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Lucretia Goe´s Dream Comes True

Lucretia Goe´s Dream Comes True, By Friends of Liberia

ALEXANDRIA, Ind.--When Lucretia Goe fled her Liberian home during a civil war in 1991, she never imagined going back. She and her husband, Daniel, and two young children had a harrowing escape, lived in a refugee camp for more than a year and arrived in the United States with fear and loss etched deeply in their hearts.

But these days Mrs. Goe is all smiles, precisely because she is going home, after nine years, and she´s bringing a part of her new Indiana life with her. The Anderson Community Schools reading teacher will spend July in Suaccoco, Liberia, teaching Liberian primary school teachers some new skills.

Lucretia Goe "This is like a dream come true for me," says Mrs. Goe. "All during the war at home, I wondered how my former coworkers were surviving with barely enough food and certainly no school supplies. Now I can go back with something to share that will make their lives better." She is part of a program called Liberian Education Assistance Project (LEAP). Six U.S. teachers will work with 15 teacher teams from schools in central Liberia. The workshop site is Mrs. Goe´s alma mater.

Mrs. Goe, who now lives in Alexandria, is a graduate of Cuttington University College and she spent a decade teaching fourth-grade at the International School on the campus. Her children, Yidi and Tophlay, were born at the small hospital nearby. Daniel Goe worked for almost 10 years as deputy director of the Peace Corps program in Liberia. In fact, several of her partners on the teacher training project worked as Peace Corps Volunteers in Liberia during the ´60s and ´70s. They are specialists in math, science, music and early childhood education who began their careers in Liberian classrooms.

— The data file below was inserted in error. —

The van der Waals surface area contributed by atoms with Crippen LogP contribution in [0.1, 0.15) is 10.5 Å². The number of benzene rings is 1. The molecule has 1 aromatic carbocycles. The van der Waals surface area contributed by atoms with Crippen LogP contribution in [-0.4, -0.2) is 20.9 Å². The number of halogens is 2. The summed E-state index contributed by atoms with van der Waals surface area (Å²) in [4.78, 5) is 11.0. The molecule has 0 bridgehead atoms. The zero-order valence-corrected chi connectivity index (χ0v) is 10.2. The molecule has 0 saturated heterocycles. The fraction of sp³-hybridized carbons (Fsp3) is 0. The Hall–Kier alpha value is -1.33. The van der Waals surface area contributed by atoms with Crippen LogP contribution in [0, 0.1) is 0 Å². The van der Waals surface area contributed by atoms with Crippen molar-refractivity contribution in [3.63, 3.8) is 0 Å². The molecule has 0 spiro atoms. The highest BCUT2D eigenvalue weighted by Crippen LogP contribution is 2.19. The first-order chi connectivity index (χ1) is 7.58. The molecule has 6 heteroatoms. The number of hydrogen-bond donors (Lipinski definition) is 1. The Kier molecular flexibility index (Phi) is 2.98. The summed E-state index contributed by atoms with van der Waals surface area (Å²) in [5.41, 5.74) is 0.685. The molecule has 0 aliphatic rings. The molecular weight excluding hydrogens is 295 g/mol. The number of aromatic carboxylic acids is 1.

Before the civil war, which began in 1990, Liberia had one of the highest literacy rates in West Africa. But in seven years of brutal warfare, many children never had the opportunity to go to school. In the absence of government, teachers were not paid. Community schools struggled to stay open but had no means to replace materials after the looting that accompanied the skirmishing of a half-dozen warring factions. Children as young as 10 were drafted to fight.

The LEAP program, funded by private grants and donations, was developed by Friends of Liberia, a non-profit organization started by former Peace Corps Volunteers in 1986. During the war, the group sent relief, kept members informed about the latest news in that country and became involved in peace negotiations.

Mrs. Goe and her fellow teachers hope to make the teachers workshop an annual event in Liberia. Their goal is to develop a corps of Liberian teacher trainers who will become a conduit for the best practices of teachers around the world. Mrs. Goe explains LEAP´s purpose this way: "Those who build schools and send materials are making a valuable contribution. But if you develop a teacher´s skills, you are guaranteeing that the quality of the education in that new school will prepare children for productive lives."

© Friends of Liberia. Reprinted with Permission.
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